Kassel, who has at time tangled with the DPPC over public records, said the proposed language “makes it even more secretive.”

An earlier version of the bill said “all records containing confidential or personal data” would not be considered public records.

Rick Glassman, director of advocacy for the Disability Law Center, said his group opposed that language because it could have shielded all investigative documents that contained any personal information. Glassman said his organization does not have a problem with the updated language, since documents will remain public with redactions, similar to under current law.

But, Glassman said, “the process of writing regulations will be important,” and the center will be looking at those regulations.

Glassman said a lot of information about personal care of individuals with disabilities is sensitive and should be confidential. But he said there is a need to make sure broader issues like the effectiveness and quality of services and the potential for abuse can be addressed.

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Shira Schoenberg

Reporter, CommonWealth

About Shira Schoenberg

Shira Schoenberg is a reporter at CommonWealth magazine. Shira previously worked for more than seven years at the Springfield Republican/MassLive.com where she covered state politics and elections, covering topics as diverse as the launch of the legal marijuana industry, problems with the state's foster care system and the elections of U.S. Sen. Elizabeth Warren and Gov. Charlie Baker. Shira won the Massachusetts Bar Association's 2018 award for Excellence in Legal Journalism and has had several stories win awards from the New England Newspaper and Press Association. Shira covered the 2012 New Hampshire presidential primary for the Boston Globe. Before that, she worked for the Concord (N.H.) Monitor, where she wrote about state government, City Hall and Barack Obama's 2008 New Hampshire primary campaign. Shira holds a master's degree from Columbia University's Graduate School of Journalism.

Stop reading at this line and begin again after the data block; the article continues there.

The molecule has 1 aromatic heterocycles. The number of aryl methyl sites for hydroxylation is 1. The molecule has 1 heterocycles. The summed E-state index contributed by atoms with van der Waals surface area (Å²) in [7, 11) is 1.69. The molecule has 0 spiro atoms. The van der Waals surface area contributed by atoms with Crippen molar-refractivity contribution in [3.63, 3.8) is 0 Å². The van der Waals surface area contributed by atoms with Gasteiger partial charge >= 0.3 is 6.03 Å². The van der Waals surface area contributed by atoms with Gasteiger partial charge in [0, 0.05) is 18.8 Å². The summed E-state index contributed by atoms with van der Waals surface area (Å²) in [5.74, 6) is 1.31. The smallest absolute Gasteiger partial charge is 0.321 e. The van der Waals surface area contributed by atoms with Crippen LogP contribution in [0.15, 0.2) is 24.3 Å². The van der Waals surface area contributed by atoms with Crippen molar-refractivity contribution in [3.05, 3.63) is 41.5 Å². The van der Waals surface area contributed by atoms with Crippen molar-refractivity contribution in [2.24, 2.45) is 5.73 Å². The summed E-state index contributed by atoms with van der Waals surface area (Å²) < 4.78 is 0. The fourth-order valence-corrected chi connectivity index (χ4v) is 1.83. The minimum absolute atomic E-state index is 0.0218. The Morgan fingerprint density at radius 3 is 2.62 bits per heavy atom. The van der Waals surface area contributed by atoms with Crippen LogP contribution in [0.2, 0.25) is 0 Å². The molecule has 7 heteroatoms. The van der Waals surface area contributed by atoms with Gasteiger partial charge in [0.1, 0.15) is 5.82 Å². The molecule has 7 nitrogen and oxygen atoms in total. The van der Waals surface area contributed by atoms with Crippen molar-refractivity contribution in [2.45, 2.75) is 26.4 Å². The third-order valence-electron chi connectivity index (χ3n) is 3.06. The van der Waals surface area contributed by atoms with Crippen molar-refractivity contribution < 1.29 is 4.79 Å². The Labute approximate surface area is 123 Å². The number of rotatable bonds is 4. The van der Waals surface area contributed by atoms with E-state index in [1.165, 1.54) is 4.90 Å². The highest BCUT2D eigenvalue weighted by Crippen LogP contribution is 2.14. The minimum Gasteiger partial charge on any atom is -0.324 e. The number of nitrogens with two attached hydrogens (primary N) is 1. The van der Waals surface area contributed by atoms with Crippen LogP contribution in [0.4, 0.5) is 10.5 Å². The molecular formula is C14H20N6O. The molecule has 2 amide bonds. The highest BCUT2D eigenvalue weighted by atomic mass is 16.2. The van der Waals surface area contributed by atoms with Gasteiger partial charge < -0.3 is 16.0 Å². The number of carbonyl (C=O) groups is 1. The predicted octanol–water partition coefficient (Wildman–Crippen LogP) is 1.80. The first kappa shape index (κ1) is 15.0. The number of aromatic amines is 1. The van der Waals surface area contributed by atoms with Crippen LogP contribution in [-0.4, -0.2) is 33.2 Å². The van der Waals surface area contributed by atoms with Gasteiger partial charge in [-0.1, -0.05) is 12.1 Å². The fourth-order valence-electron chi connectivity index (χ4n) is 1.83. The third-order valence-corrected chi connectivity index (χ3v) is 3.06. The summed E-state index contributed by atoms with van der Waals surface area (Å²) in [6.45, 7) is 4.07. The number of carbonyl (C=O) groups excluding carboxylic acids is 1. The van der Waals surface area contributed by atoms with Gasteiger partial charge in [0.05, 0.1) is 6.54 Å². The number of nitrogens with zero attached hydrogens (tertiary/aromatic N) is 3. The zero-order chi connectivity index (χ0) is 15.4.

About Shira Schoenberg

Shira Schoenberg is a reporter at CommonWealth magazine. Shira previously worked for more than seven years at the Springfield Republican/MassLive.com where she covered state politics and elections, covering topics as diverse as the launch of the legal marijuana industry, problems with the state's foster care system and the elections of U.S. Sen. Elizabeth Warren and Gov. Charlie Baker. Shira won the Massachusetts Bar Association's 2018 award for Excellence in Legal Journalism and has had several stories win awards from the New England Newspaper and Press Association. Shira covered the 2012 New Hampshire presidential primary for the Boston Globe. Before that, she worked for the Concord (N.H.) Monitor, where she wrote about state government, City Hall and Barack Obama's 2008 New Hampshire primary campaign. Shira holds a master's degree from Columbia University's Graduate School of Journalism.

Senate Minority Leader Bruce Tarr filed an amendment that would eliminate the public records provision in the bill. Another amendment by Tarr would clarify that information can only be withheld “to the extent necessary to protect the identity of persons and confidential personal information.”